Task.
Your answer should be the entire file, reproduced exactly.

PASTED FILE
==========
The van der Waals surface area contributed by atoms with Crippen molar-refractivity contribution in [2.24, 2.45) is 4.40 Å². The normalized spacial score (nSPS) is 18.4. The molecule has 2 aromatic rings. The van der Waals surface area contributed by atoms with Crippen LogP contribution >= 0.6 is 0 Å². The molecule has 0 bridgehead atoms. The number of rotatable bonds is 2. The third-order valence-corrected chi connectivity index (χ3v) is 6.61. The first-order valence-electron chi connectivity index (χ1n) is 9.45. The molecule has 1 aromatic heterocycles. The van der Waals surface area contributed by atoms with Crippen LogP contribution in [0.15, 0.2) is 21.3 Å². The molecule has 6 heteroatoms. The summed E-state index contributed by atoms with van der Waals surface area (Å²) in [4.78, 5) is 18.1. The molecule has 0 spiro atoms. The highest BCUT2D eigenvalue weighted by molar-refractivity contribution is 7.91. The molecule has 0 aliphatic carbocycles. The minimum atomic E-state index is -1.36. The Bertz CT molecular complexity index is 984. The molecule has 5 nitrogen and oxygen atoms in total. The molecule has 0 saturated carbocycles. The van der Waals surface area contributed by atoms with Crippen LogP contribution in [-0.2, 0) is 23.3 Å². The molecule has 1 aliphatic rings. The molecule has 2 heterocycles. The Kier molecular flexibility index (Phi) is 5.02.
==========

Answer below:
The van der Waals surface area contributed by atoms with Crippen molar-refractivity contribution in [2.24, 2.45) is 4.40 Å². The normalized spacial score (nSPS) is 18.4. The molecule has 2 aromatic rings. The van der Waals surface area contributed by atoms with Crippen LogP contribution >= 0.6 is 0 Å². The molecule has 0 bridgehead atoms. The number of rotatable bonds is 2. The third-order valence-corrected chi connectivity index (χ3v) is 6.61. The first-order valence-electron chi connectivity index (χ1n) is 9.45. The molecule has 1 aromatic heterocycles. The van der Waals surface area contributed by atoms with Crippen LogP contribution in [0.15, 0.2) is 21.3 Å². The molecule has 6 heteroatoms. The summed E-state index contributed by atoms with van der Waals surface area (Å²) in [4.78, 5) is 18.1. The molecule has 0 spiro atoms. The highest BCUT2D eigenvalue weighted by molar-refractivity contribution is 7.91. The molecule has 0 aliphatic carbocycles. The minimum atomic E-state index is -1.36. The Bertz CT molecular complexity index is 984. The molecule has 5 nitrogen and oxygen atoms in total. The molecule has 0 saturated carbocycles. The van der Waals surface area contributed by atoms with Crippen LogP contribution in [-0.2, 0) is 23.3 Å². The molecule has 1 aliphatic rings. The molecule has 2 heterocycles. The Kier molecular flexibility index (Phi) is 5.02.